In a recent issue of Animal Writes, I shared my feelings
about Election 2000 and how difficult it is to make the right choice for
the animals. This brought in several letters supporting either Ralph
Nader or Vice-president Gore. Strangely enough, I received no letters in
support of George Bush, which would seem to indicate his neglect in
showing support for any animal issues, at least to the knowledge of our
The general consensus was that Ralph Nader has promised
to do more for the animals than Al Gore, however his odds for actually
winning the election aren't as good as Mr. Gores. Some of our
subscribers felt that if we would all vote our consciences, then Mr.
Nader actually would have a good chance of getting in, but will we?
Now, to add to the confusion, or to help clear up
confusion, depending on which way the reader is leaning, the Humane
Society of the United States has issued the following information for
"Humane USA, the non-partisan political arm of the
animal protection movement, today endorses Vice President Al Gore for
President and Senator Joseph Lieberman for Vice President and urges
animal protection advocates to support them. Humane USA endorses
candidates based on a single criterion: their stands on animal
protection issues. The organization is entirely non-partisan and it is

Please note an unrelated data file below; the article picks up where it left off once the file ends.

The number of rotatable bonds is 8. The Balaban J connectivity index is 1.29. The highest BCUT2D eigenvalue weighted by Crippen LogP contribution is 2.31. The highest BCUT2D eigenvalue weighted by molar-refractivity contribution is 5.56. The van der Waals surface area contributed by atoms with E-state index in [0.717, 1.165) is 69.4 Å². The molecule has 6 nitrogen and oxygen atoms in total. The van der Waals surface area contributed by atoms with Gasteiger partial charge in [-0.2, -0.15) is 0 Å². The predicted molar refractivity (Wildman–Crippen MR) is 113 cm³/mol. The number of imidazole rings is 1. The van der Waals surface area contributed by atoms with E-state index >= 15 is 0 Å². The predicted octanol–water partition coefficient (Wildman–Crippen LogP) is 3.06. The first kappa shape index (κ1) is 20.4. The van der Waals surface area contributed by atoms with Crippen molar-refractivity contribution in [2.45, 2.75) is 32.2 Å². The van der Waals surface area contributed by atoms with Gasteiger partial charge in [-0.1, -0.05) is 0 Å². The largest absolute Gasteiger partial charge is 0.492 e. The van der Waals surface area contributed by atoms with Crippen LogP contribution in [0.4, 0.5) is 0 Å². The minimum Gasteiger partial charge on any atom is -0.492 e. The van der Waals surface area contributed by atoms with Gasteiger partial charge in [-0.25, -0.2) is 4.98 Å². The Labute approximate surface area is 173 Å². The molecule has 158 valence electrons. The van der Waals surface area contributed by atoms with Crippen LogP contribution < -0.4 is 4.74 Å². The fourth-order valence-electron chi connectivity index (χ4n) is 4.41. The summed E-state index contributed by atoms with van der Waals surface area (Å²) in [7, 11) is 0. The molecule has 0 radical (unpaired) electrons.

not directly affiliated with any single animal protection organization.
Humane USA has endorsed dozens of Democrats and dozens of Republicans in
races for Congress.
In October 2000, Humane USA received a "statement of
principle and policy" from the Gore-Lieberman campaign on animal issues.
Here are policy positions it sets out, with excerpts of the letter in
* Gore opposes commercial whaling and the trade in
ivory. "The Administration successfully opposed a proposal by the
southern African countries to allow the sale of current ivory stock at
the April 2000 meeting of the Convention on the International Trade in
Endangered Species (CITES), as well as efforts by Norway and Japan to
resume commercial whaling."
* Gore will promote alternatives to animal tests and
work to validate non-animal tests. "Al Gore will appoint an
Environmental Protection Agency (EPA) Administrator who will end the use
of animal test subjects where alternative, non-animal test methods are
* Gore opposes the use of steel-jaw leghold traps. "As
President, Al Gore will continue to oppose the use of these inhumane
* Gore opposes any trade in bear gall bladders or other
viscera and supports federal legislation to ban any interstate trade or
import or export of bear parts.
* Gore supports increased funding for enforcement of the
Animal Welfare Act (AWA). "The Administration's FY2001 Budget proposes